Religion among immigrants is a rich topic for analysis. Further study is warranted of the efforts of Mormons, Evangelical Christians, and other religions to convert immigrants. As Portes and Rumbaut acknowledge, many children of immigrants move away from their parents’ religion. Similarly, research is needed on the role of religion in recent immigration debates. Many religious leaders sided with immigrants in the public discussion of immigration reform in 2006.
Chapter 10 addresses the million dollar question facing the United States at the dawn of the new millennium. The United States in recent years engaged in a robust national debate over immigration reform. The U.S. House of Representatives in 2005 passed a punitive bill that focused primarily on border enforcement and provoked mass marches in protest in cities across the country. The Senate later embraced a “comprehensive” reform measure, which included increased border enforcement, a path to legalization for undocumented immigrants, and a temporary worker program.
Unfortunately, many reform proposals, such as border fences, treat immigration as an individual decision and fail to address the larger social forces contributing to immigration to the United States. Portes and Rumbaut [*993] observe that geopolitical events in which the US government was involved, affecting Mexico, China, the Philippines, El Salvador, South Korea and Vietnam, the top six countries sending legal immigrants, fuel immigration. In addition, research shows that social – family and employer – networks also contribute to migration to the United States. To this point, piecemeal reform focused on border enforcement that does not address broader immigration forces, has failed, but they have had devastating human costs, such as thousands of deaths on the US/Mexico border.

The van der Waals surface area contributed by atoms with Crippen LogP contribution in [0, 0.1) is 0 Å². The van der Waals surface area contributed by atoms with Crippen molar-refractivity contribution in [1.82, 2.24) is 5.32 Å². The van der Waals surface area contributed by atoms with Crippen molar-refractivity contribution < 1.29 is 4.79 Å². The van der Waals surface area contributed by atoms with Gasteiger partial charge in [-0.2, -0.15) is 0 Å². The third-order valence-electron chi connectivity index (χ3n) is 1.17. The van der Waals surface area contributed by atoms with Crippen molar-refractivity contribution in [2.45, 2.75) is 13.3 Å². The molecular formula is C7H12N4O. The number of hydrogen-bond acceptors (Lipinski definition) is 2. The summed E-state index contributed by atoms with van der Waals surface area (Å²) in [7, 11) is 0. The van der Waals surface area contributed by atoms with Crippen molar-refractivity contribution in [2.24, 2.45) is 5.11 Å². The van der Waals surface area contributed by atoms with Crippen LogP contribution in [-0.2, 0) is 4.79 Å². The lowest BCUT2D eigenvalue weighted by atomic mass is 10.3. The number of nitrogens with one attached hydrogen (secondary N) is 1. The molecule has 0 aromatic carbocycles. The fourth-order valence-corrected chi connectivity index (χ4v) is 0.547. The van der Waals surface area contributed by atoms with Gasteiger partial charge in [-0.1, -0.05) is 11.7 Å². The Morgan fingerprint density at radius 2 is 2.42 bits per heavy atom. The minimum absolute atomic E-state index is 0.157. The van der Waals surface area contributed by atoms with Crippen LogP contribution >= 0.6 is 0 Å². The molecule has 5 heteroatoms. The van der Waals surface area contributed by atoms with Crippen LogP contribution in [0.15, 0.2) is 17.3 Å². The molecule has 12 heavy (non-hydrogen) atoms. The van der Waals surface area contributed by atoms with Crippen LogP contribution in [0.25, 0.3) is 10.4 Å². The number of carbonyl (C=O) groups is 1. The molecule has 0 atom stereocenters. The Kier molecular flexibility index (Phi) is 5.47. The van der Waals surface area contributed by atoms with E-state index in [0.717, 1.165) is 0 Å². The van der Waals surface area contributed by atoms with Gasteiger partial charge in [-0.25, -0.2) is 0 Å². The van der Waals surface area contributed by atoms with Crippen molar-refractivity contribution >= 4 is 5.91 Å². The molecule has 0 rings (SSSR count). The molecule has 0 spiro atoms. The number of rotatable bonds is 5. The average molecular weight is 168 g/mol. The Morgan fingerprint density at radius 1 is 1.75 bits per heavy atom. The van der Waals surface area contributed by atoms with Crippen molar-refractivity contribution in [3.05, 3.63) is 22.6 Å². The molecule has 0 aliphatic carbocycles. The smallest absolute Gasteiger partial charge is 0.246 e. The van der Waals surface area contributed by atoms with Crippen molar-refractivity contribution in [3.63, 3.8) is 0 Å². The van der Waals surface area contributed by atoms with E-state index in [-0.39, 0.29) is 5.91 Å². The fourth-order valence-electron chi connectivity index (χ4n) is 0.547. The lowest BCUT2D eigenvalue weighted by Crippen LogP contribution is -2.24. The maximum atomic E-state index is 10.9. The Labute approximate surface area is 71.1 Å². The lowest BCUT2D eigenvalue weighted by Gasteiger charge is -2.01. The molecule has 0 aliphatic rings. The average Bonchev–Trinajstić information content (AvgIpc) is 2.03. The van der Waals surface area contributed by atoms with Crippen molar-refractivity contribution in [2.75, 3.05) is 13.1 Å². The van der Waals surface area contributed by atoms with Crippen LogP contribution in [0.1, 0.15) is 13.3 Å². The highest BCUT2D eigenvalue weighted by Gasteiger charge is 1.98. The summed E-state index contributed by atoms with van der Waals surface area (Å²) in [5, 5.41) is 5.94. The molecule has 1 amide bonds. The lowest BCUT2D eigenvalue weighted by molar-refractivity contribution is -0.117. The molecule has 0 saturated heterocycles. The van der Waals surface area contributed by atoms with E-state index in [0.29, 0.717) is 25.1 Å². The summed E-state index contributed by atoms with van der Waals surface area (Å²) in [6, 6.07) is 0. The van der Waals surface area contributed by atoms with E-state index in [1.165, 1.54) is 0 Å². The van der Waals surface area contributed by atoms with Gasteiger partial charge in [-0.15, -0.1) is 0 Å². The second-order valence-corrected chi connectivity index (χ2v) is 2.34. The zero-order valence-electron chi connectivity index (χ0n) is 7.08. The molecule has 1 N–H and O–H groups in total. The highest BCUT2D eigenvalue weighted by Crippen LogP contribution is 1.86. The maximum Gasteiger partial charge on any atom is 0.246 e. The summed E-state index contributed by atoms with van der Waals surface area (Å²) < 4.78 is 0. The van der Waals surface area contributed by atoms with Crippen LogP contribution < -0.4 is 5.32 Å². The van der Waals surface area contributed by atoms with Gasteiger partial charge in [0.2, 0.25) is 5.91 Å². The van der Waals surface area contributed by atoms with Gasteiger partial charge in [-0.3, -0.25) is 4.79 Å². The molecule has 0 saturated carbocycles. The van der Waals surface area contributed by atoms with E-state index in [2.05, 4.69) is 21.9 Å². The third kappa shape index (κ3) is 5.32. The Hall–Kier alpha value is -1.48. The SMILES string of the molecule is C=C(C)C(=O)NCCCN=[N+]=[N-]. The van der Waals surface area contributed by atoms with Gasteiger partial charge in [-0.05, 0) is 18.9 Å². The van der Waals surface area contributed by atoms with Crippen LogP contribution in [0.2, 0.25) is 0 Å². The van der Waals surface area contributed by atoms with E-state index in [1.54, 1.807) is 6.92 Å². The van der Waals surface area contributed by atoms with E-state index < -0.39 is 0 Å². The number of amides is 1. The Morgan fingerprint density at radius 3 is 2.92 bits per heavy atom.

The chapter ends with a proposal for a temporary worker program capped at one million per year with a path to legalization. The authors leave open the status of the estimated 12 million undocumented immigrants currently in the United States. Ultimately, the reform proposal is not fully satisfying in light of the information about immigration and integration of immigrants they present earlier in the book. This is less of a criticism and more of a suggestion for another book focusing on immigration reform as well as more effective ways of facilitating the integration into American social life.
In conclusion, IMMIGRANT AMERICA offers a full and fair portrait of the population of immigrants in the contemporary United States. It deserves a wide readership and true consideration in the debate over reform of immigration laws. Put simply, Alejandro Portes and Rubén Rumbaut’s important book adds much need factual information and thoughtful analysis to one of the most pressing public policy issues of our time.
Huntington, Samuel. 2004. WHO ARE WE? THE CHALLENGES TO AMERICA’S NATIONAL IDENTITY. New York: Simon & Schuster.
© Copyright 2006 by the author, Kevin R. Johnson.